I received another one of those scratchy cell phone calls from my friend in the West Texas oil patch. You could almost feel the dust coming through the ether. He said that while Ben Bernanke his committed to buying $40 billion a month of mortgage-backed securities as part of QE3, he has not promised to buy a single barrel of oil. This is bad for oil.
That means Texas Tea has to take the full brunt of collapsing demand caused by economies in free-fall like Europe, China, and Japan. There are no bailouts here. On top of that, Saudi Arabia wants to whip some discipline into its fellow OPEC members.
Saudi Arabia does this by permitting its own production to surge, dropping prices, and inflicting pain on recalcitrant cartel members, especially Iran. Around $80 a barrel is thought to be a price they would be happy with, some $15 a barrel lower than today’s price.
Last week rumors were rife of a “fat finger” trade that drew in high frequency traders and triggered an almost instantaneous $4 plunge in the price of oil. But notice how it has failed to bounce back. This generated chart sell alerts more than you can count.
The break of the 50-day moving average on the charts is thought to be particularly significant, reversing an uptrend that has been in place since June. Notice that the “fat fingers” always seem to hit the “Sell” button and are oblivious to the location of the “Buy” button … maybe they don’t have one.
On top of all this is the never ending threat of a Strategic Petroleum Reserve release by the administration that would cause prices to immediately gap down. It is safe to say that energy is not Obama’s favorite industry. He is essentially sailing “Buy those $100 calls on oil at your peril, because I will render them worthless.” That is what he did with his jawboning campaign in the spring when crude threatened $107. Substantially tougher margin trading requirements for many commodities by the main exchanges quickly followed.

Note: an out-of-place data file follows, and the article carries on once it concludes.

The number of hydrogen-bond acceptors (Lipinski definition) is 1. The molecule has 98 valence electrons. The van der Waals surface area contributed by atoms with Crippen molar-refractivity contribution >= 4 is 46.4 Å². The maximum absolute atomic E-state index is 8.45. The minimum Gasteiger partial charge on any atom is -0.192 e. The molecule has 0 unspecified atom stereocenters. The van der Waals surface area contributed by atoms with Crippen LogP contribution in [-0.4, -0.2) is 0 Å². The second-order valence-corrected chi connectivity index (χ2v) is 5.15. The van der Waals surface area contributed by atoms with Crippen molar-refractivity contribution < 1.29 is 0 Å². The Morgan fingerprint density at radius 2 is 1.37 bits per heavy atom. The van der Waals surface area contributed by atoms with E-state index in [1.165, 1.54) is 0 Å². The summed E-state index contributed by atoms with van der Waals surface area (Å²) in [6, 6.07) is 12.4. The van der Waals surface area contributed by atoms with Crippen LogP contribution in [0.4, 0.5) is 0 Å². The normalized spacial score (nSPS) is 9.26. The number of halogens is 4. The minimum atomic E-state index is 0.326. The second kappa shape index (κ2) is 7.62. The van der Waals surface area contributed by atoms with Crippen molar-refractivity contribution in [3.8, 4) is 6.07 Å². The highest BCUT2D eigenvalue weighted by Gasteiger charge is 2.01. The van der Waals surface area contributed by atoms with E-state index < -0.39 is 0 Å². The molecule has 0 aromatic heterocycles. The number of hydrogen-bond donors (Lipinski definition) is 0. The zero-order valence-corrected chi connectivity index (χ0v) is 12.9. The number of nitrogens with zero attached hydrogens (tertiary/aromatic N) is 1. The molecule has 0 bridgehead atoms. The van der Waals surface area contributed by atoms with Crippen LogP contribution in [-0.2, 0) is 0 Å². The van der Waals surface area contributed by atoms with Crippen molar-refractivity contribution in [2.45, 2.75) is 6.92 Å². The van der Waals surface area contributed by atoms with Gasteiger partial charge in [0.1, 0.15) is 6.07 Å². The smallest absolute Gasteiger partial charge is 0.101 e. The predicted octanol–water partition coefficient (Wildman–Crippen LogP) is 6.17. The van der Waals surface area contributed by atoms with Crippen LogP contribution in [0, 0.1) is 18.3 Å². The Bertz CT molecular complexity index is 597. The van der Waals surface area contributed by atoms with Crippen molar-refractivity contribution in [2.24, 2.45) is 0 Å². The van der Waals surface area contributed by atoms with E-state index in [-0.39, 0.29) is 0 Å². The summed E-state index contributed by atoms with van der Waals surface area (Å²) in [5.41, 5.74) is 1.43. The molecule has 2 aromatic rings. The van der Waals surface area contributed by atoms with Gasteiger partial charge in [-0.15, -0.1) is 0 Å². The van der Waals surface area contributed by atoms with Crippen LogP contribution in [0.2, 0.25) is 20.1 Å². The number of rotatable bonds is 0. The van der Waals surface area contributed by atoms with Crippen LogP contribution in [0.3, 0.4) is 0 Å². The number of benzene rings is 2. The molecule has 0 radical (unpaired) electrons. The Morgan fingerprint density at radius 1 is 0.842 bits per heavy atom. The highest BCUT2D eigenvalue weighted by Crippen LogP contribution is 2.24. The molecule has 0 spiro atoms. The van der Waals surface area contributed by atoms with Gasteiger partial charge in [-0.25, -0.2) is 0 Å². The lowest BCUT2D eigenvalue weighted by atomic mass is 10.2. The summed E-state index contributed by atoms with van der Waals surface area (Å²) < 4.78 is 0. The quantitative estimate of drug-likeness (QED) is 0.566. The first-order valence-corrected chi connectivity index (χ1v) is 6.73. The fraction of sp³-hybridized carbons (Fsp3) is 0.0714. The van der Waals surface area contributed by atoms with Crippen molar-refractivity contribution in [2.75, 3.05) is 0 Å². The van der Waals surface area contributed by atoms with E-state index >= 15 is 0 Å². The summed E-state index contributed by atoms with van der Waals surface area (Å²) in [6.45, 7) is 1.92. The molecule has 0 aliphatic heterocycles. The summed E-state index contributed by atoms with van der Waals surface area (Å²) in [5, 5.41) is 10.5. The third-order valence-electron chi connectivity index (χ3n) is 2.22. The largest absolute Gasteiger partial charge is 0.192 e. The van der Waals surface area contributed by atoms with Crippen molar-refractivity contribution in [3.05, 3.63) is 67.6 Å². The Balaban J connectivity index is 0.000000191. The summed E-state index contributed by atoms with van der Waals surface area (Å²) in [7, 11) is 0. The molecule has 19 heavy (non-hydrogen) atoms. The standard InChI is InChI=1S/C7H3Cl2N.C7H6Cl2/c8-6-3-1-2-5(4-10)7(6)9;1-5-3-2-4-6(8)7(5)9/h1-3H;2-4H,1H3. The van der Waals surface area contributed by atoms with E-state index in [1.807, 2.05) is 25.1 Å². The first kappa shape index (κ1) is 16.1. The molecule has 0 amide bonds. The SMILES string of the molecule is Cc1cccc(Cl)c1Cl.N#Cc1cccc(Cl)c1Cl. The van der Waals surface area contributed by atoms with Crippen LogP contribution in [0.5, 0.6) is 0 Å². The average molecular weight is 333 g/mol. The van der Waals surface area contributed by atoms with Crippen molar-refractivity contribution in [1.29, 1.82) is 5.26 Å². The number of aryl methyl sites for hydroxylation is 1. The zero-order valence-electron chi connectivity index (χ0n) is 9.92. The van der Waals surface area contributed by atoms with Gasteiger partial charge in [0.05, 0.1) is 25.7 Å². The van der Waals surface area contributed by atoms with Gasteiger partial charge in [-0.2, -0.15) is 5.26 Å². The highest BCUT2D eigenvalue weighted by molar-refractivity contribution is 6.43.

One factor that no one appears to be watching is the dramatic ramp up in Iraqi oil production. In recent years, we have gone from zero to 3 million barrels a day, and appear to be headed toward 5 million barrels a day by 2015. That is half of Saudi Arabia’s total annual output. Norway and Canada are also increasing production.
Back in the US, conservation is making a dent on the consumption side in a thousand different ways that are impossible to quantify in the aggregate. Every time someone trades in a gas guzzler for a hybrid or electric vehicle they are cutting US consumption by 24 barrels of oil a year. Toyota will sell 2 million hybrids in the US this year, about half in California. That works out to a total oil savings of 48 million barrels a year, 132,000 barrels a day, or 1.3% of our total imports.
Energy savings are going on every day in a myriad of ways, from better building design, to industrial recycling of heat, and conversion of light bulbs from incandescent to fluorescent. It has become a major cost-cutting issue for US corporations. I just checked the specs on my new 80 inch 3D flat screen TV and it uses a quarter of the power of its cathode ray tube predecessor now headed towards the recycling center (notice how all the actors have suddenly aged 10 years). I have always said that this will be the big sleeper on the American energy front.
The final argument is that in the wake of QE3, there is a sudden death of “Risk Off” positions to trade against. Oil is almost one of the only ones out there. So an oil short will partially hedge out downside risk in the substantial “Risk On” positions we have built up in (GLD), (AAPL), and (GOOG).
The extra turbocharger on this trade is that the hedge fund community is still hugely long oil, betting an attack on Iran by Israel that never came. As we move into yearend, the pressure on them to dump their losers will be overwhelming. So I am quite happy to buy the United States Oil Fund (USO) December $32.50-$35 put spread at $1.07 or best.
The (USO) in particular is a great instrument to play from the short side because it has one of the worst tracking errors to the underlying in the entire (ETF) universe. (Only the natural gas ETF (UNG) is worse). Notice how it always goes down faster that it goes up. This is because of the enormous contango in the oil futures market, whereby far month futures trade at gigantic premiums to the front months. The (USO) has to take the hit on the rollovers; hence, its terrible track record.